Engineering talent exists in all parts of the world, not just in Silicon Valley, and I have worked with several global companies, including some based in Silicon Valley, that have successfully built and sold products leveraging an outsourced software development team.
I also expect the use of outsourced software development teams to grow with the rise of remote working due to the pandemic and companies rethinking the traditional working model of being in the same physical location.
Below, I discuss some implications that entrepreneurs should consider when using an outsourced software development team.
There are clear benefits to using outsourced development teams, such as:
Capital efficient model
Hire software professionals in cities like Austin, New York, San Francisco, etc. It can be expensive and difficult to retain given your options from other competing employers for the same talent.
Companies can tap into talented software professionals in geographies where costs are lower and skill sets are equivalent. The cost savings here can be used to grow in a capital efficient way. I have worked with several clients who have successfully used an outsourced software team and reached out to Fortune 100 buyers and private equity firms.
A recent buyer from one of our clients noted that the costs of hiring a local software developer was equivalent to having more than five developers of similar skills on our client’s outsourced software development team, making the transaction attractive.
With software teams in different time zones, work can be done around the clock, allowing for acceleration in product development.
Companies can build a highly competent, low-cost engineering team that can work to “follow the sun” in a fast and agile response schedule.
Companies must take care to develop the tools (Slack, Jira, collaboration and video conferencing software, etc.) and procedures necessary to stay aligned given geographic, linguistic and time zone dispersion.
Focus on core competency
Some areas of software development are critical to the business; these aspects can be performed at headquarters, while low-end tasks can be outsourced providing operational leverage.
Considering your future funding or exit is key when using outsourced software development.
Four main considerations:
Transfer of outsourced software development staff after control change: It is often easier to go through a third party agency to hire staff rather than setting up a captive team in another country. Following the change of control due to a financing or exit event, the investor or buyer will likely want the company to have a direct relationship as an employer or contractor rather than working with a third party agency.
Tip No. 1: Care must be taken to ensure that outsourced software development personnel can be contractually transferred to the company from the third-party agency.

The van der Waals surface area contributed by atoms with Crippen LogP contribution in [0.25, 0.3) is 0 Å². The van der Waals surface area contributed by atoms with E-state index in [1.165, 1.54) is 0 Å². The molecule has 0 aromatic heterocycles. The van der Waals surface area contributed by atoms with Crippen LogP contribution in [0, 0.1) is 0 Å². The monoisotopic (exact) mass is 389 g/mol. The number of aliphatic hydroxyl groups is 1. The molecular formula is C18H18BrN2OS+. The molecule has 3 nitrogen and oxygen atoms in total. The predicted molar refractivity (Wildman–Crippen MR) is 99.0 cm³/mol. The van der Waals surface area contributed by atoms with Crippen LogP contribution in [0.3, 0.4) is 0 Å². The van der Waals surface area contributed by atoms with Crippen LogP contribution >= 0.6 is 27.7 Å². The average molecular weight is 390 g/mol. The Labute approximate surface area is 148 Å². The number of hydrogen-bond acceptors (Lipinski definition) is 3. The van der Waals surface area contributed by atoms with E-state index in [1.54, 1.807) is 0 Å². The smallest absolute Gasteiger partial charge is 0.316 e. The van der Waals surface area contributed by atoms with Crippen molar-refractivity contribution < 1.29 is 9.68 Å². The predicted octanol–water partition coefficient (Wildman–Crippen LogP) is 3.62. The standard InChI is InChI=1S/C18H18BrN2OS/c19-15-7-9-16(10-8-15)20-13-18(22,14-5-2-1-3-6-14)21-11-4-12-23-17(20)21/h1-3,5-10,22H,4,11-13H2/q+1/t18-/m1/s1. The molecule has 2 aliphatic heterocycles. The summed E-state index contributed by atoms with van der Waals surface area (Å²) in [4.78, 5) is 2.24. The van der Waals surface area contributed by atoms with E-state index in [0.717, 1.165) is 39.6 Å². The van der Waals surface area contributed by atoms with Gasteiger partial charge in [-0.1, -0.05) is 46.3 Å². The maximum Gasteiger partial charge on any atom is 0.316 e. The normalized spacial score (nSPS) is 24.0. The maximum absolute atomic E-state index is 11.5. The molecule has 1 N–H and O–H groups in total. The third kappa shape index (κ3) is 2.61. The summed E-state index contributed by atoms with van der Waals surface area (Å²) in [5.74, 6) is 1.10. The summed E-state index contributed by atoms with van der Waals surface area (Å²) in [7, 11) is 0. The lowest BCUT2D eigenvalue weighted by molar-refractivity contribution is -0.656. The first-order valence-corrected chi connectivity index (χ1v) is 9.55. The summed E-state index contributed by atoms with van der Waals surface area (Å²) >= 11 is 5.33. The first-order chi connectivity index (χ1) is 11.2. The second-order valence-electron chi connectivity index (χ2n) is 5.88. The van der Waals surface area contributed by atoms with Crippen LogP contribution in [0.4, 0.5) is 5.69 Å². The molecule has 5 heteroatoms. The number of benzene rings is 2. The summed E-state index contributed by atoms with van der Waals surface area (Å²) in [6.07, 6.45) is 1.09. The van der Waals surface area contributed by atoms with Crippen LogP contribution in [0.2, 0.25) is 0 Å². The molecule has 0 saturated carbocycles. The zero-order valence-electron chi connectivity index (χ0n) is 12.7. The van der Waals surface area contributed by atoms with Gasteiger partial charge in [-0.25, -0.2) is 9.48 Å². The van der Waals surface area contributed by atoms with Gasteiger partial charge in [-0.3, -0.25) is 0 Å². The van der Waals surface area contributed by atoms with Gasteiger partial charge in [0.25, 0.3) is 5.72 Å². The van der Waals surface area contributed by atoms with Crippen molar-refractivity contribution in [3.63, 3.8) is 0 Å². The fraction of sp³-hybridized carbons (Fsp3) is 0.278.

IP Ownership: Buyers want to make sure that the companies they acquire own their intellectual property in full.
Tip No. 2: It is important to ensure that the outsourced software development professionals involved in creating IP sign an Invention Assignment Agreement, otherwise this will cause a transaction to go down the drain.
Geographical preference of buyers and investors: Our firm was involved in a situation where a known buyer wanted to acquire a client of ours. However, the location of most outsourced software development teams made buyers pause, given their focus on keeping their workforce only in certain geographies.
Fortunately, we were able to find another interested buyer who preferred the location as he had a substantial presence in the region. Additionally, investors, depending on their fund strategy, invest in companies incorporated in certain geographies, and they can generally be fine if some of the outsourced software development is done correctly with some of the considerations outlined.
Tip No. 3: We also suggest avoiding having outsourced development teams in multiple geographies and focusing on a particular location where there is a pool of software talent to source. This is the practical approach for most companies unless they are large.
Culture development: An organic team tends to enjoy social activities throughout the company that create a company culture or “DNA”. This is rarely the case for outsourced development teams that are typically left out, which can affect their potential transition to the company upon exiting.
Tip No. 4: Consider including outsourced development teams in as many team building events (virtual or in person) and sharing successes and milestones to give them a sense of ownership and belonging. This will go a long way towards building a better relationship and higher quality engagement, and will aid in the transition from the outsourced development team to the buyer on departure.
Depending on the type of business buyers are looking to acquire, outsourced software development teams can have an impact on the valuation.
If a company is being acquired for a premium revenue multiple as they go on their growth journey, buyers might be less concerned about outsourced engineering teams. However, if a company is being acquired for its engineering talent and technology (for example, Google’s purchase of artificial intelligence startup DeepMind for more than $ 500 million, with high-quality engineering talent as a driver deal), outsourcing most of the engineering team can affect the valuation and provide additional scrutiny from buyers.
Outsourced software development can be beneficial to businesses if done correctly. It is important to take into account the risks that can affect a financing or exit.